By Scott Martindale
COSTA MESA – State agricultural inspectors are canvassing a residential neighborhood near the Santa Ana River this week after finding a colony of an aggressive ant species in someone’s front yard, the first documented sighting of the pest in its natural environment in California.
The colony of big-headed ants was discovered in Costa Mesa’s Mesa Verde neighborhood earlier this month by an amateur entomologist, who collected a sample and sent it to Los Angeles County officials for identification, said Mike Bennett, Orange County’s agricultural commissioner.
On April 14, L.A. County agricultural officials confirmed the presence of the Pheidole megacephala species in the Costa Mesa home’s front yard, at Europa and Kornat drives, Bennett said.
“This is the first time we’ve seen it in California other than in a shipment of plants or flowers,” Bennett said. “It’s nothing to be alarmed about – we just want to check the spread of it so we can figure out what to do.”
Big-headed ants can bite humans, but their bite is painless and not harmful. Native to Africa, they travel in plants and via mailed packages to other parts of the world.
Bennett said a team of about 10 agricultural inspectors and UC Riverside scientists began going door to door this week asking Mesa Verde residents to inspect their front and back yards.
So far, the team has found only the one ant colony, Bennett said, although officials plan to survey other neighborhoods within a one-mile radius of the colony.
“It is an invasive species, and we have an obligation to try to prevent invasive species,” said Steve Lyle, a spokesman for the California Department of Food and Agriculture.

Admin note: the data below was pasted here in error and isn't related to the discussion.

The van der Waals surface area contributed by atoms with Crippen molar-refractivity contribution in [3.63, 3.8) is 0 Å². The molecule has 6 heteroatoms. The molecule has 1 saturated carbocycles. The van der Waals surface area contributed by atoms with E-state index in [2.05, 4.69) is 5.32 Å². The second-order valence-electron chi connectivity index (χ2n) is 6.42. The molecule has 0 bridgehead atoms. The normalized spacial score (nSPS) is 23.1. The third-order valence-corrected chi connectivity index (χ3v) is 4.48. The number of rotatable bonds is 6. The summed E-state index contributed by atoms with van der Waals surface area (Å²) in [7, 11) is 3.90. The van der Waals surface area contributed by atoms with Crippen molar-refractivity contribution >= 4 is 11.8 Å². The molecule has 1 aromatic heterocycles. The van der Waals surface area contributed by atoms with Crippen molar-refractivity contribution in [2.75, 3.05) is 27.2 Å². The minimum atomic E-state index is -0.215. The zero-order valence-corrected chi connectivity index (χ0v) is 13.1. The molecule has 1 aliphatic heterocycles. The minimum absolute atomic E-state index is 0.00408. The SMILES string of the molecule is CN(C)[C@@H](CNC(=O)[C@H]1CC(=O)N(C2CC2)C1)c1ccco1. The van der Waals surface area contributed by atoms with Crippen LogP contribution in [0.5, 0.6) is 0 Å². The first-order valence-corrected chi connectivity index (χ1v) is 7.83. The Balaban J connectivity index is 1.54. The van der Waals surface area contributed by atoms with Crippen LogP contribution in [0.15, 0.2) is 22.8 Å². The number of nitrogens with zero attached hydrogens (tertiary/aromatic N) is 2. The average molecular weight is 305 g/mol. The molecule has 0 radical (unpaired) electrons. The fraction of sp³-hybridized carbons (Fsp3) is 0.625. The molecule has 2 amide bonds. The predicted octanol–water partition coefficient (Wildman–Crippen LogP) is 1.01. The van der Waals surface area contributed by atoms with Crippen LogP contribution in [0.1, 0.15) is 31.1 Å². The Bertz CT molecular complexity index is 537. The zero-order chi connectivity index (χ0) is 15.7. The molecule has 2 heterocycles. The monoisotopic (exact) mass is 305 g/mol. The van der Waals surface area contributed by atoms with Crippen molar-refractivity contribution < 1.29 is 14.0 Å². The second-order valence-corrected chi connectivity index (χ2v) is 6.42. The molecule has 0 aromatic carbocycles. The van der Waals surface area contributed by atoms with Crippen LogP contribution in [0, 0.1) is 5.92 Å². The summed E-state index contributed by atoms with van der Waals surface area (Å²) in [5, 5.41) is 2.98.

Even if state and county agricultural inspectors find more of the ants, it’s unclear what, if anything, will be done.
The species discovered last month isn’t the only variety of big-headed ant documented in California, Bennett said.
Authorities, though, are wary of these soil-nesting ants because they’re considered an agricultural pest and one of the world’s most invasive insects. Not only do they tend to invade homes in large numbers in search of food and water, but they also displace other ants and eat beneficial insects, officials say.
The neighborhood canvassing in Costa Mesa is expected to wrap up this week, and then authorities will decide whether to exterminate and/or continue monitoring the colony, Bennett said.
Residents who wish to report a possible sighting can call the California Department of Food and Agriculture’s hotline at 800-491-1899. However, Bennett said, big-headed ants look similar to other common varieties of ants, especially to an untrained eye.